“We need a diversion,” Robin said. “Meg, be honest if you can’t do this. I want you to go a short way from this camp. Scream and call for help, but keep moving further away. Draw some of the soldiers off. When you think it’s getting dangerous for you, find somewhere to hide. The soldiers will probably be called back before they catch you. Do you think you can do this, Meg?”
“I’m scared, but I’ll do it, Robin,” Meg replied.
“Right. I’ll be ready to help you. Much, you get behind John and Tuck and cut them free. Will and Nasir, you cover Much.”
Much, Will and Nasir crept slowly around the outskirts of the camp towards John and Tuck. Abruptly, Meg screamed and shouted for help. The outlaws waited tensely to see if the soldiers would take the bait. Five did, going off in the direction of Meg’s screams. As they crashed through the trees and undergrowth, Meg’s shouts receded. The other soldiers’ attention was held long enough for Much to cut John’s and Tuck’s bonds. The three men backed slowly into the trees, trying not to draw attention.
The captain was suspicious of Meg’s diversion. He scanned the camp for anything untoward. He saw John and Tuck scramble into the trees; he shouted orders to his men. The outlaws ran, but John and Tuck lagged behind because they were stiff from being bound and having their movements restricted for so long.
The soldiers who pursued Meg came back without her. Robin supposed she was hidden safely somewhere. He decided to cover his men by shooting at the soldiers, hoping that they would think they were being attacked by several men. Robin aimed, loosed, and brought down one man with his first arrow. He moved quickly to another position and hurriedly fired twice. One man was wounded. Robin moved again. He had to kill or seriously wound the captain. The man was rallying the soldiers, sending half after the four outlaws and the other half towards Robin. Robin took careful aim, ignoring the men closing in on him. He shot the captain in the breast. The man crashed to the ground, where he died. Robin ran, hearing the outcry behind him. His pursuers drew off in consternation, not knowing what to do. Robin saw the serf who had betrayed John and Tuck running away. He brought him down with a fifth arrow.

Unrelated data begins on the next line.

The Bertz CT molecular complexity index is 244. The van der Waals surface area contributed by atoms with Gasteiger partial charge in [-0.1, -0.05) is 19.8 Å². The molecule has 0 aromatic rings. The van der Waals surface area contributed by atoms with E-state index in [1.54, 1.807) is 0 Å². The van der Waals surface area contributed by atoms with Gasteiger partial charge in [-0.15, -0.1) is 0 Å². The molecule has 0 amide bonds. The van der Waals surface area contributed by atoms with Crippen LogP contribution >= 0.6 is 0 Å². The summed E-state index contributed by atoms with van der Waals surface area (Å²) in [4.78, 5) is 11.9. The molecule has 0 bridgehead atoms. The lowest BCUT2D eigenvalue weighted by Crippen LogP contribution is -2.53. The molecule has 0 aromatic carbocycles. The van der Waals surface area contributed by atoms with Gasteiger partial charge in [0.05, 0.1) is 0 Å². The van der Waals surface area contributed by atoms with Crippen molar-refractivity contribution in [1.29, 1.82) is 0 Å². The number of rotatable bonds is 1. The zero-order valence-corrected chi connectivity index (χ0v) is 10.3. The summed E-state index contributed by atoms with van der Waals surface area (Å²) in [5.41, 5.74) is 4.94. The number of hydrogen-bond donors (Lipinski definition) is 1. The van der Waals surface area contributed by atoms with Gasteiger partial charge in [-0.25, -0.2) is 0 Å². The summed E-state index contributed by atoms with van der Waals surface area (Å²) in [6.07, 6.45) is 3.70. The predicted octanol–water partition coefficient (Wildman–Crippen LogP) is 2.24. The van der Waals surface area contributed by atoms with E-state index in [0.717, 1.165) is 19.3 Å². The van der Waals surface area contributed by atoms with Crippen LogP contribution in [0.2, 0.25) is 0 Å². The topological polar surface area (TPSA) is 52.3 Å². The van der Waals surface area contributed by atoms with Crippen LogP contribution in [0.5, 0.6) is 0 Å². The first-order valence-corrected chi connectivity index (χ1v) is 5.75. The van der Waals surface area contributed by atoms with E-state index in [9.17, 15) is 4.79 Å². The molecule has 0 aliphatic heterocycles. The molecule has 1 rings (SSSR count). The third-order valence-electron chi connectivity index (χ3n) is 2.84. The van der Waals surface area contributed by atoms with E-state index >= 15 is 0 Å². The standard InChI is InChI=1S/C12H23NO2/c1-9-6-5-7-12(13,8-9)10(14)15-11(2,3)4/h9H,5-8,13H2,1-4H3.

Robin caught up with his men, but they were greatly outnumbered by the soldiers, who would no doubt take up their trail again soon. They could hear one man, probably a sergeant, shouting orders. The outlaws were forced to run towards the Lichfield Road and had no choice but to cross it. They came to an abrupt halt in consternation. The furore in the camp and their own flight had covered the sounds of men on the march. A sizable contingent of soldiers was passing down the road on the way to join the main army marching against the Welsh, the leaders some way ahead, but the tail not yet in sight. The outlaws were trapped!
John and Tuck had no weapons, so John used his strength to uproot a tall sapling that he stripped of its leaves and broke in two. He gave one to Tuck, so they both had crude staves. The outlaws turned back to back. They would die fighting.
Robin faced the army. Through the pounding of his heart, he felt a searing heat in his breast. He slipped his hand into his tunic and held the suddenly heavy weight of the horn. He knew this was a time to use it. Robin raised the great war horn to his lips and blew with all his might. The blast rang deep: belligerent, overriding, encompassing the outlaws, the pursuing soldiers and the army ahead. Everyone froze for a moment, trying to identify the sound and where it came from. The silence was a storm about to break.
From the winding of the horn came a wind of the storm, of the forgotten places and of the wilderness. The deep tree tops reared and plunged in waves. In the wake of the wind came rushing shadows, the fearsome blare of the horn echoing through the centuries, the beat of sword hilts on shields in unison, far battle cries, blow of iron, bite of steel, and the relentless footfalls of marching men. Terror sliced through the Norman army and carved apart the ranks. The outlaws forced themselves to run in the wake of the terror, through the crowded emptiness, across the road and into the trees beyond. Will cursed and Tuck mumbled: “Sed et si ambulavero in valle mortis non timebo malum quoniam tu mecum es virga tua et baculus tuus ipsa consolabuntur me.”**
The pursuing soldiers burst out of the woods on the further side of the road and found themselves swimming through a tide of deathly mist, fighting a screaming wind in their faces; they drowned in the surge of fear and rage that drives men into battle, and broke.